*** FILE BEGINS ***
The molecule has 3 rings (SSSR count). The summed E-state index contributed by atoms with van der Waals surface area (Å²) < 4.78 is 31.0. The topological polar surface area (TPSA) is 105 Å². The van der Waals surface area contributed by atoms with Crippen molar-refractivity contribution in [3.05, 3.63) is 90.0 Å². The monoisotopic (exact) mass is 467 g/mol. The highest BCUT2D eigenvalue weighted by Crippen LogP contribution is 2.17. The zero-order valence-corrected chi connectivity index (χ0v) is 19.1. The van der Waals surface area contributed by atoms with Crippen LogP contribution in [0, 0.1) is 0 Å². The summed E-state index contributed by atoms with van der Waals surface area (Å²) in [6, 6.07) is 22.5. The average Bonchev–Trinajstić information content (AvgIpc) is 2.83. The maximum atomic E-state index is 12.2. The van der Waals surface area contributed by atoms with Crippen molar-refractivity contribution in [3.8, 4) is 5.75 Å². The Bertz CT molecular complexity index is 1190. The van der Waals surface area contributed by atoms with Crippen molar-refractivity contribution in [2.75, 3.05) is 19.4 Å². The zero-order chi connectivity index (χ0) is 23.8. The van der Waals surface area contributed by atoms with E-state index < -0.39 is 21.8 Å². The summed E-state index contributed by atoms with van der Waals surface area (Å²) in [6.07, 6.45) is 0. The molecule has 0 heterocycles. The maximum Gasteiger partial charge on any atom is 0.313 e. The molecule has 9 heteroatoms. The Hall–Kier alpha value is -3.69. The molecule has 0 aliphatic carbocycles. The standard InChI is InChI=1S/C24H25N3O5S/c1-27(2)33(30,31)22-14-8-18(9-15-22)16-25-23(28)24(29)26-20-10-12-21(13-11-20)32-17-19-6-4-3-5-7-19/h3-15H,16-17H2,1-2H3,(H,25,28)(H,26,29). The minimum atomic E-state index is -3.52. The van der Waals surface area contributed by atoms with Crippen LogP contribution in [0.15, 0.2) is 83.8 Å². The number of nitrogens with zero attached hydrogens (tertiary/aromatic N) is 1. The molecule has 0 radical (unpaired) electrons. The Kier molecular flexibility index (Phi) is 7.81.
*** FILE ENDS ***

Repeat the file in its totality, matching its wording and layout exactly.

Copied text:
The molecule has 3 rings (SSSR count). The summed E-state index contributed by atoms with van der Waals surface area (Å²) < 4.78 is 31.0. The topological polar surface area (TPSA) is 105 Å². The van der Waals surface area contributed by atoms with Crippen molar-refractivity contribution in [3.05, 3.63) is 90.0 Å². The monoisotopic (exact) mass is 467 g/mol. The highest BCUT2D eigenvalue weighted by Crippen LogP contribution is 2.17. The zero-order valence-corrected chi connectivity index (χ0v) is 19.1. The van der Waals surface area contributed by atoms with Crippen LogP contribution in [0, 0.1) is 0 Å². The summed E-state index contributed by atoms with van der Waals surface area (Å²) in [6, 6.07) is 22.5. The average Bonchev–Trinajstić information content (AvgIpc) is 2.83. The maximum atomic E-state index is 12.2. The van der Waals surface area contributed by atoms with Crippen molar-refractivity contribution in [3.8, 4) is 5.75 Å². The Bertz CT molecular complexity index is 1190. The van der Waals surface area contributed by atoms with Crippen molar-refractivity contribution in [2.75, 3.05) is 19.4 Å². The zero-order chi connectivity index (χ0) is 23.8. The van der Waals surface area contributed by atoms with E-state index < -0.39 is 21.8 Å². The summed E-state index contributed by atoms with van der Waals surface area (Å²) in [6.07, 6.45) is 0. The molecule has 0 heterocycles. The maximum Gasteiger partial charge on any atom is 0.313 e. The molecule has 9 heteroatoms. The Hall–Kier alpha value is -3.69. The molecule has 0 aliphatic carbocycles. The standard InChI is InChI=1S/C24H25N3O5S/c1-27(2)33(30,31)22-14-8-18(9-15-22)16-25-23(28)24(29)26-20-10-12-21(13-11-20)32-17-19-6-4-3-5-7-19/h3-15H,16-17H2,1-2H3,(H,25,28)(H,26,29). The minimum atomic E-state index is -3.52. The van der Waals surface area contributed by atoms with Crippen LogP contribution in [0.15, 0.2) is 83.8 Å². The number of nitrogens with zero attached hydrogens (tertiary/aromatic N) is 1. The molecule has 0 radical (unpaired) electrons. The Kier molecular flexibility index (Phi) is 7.81.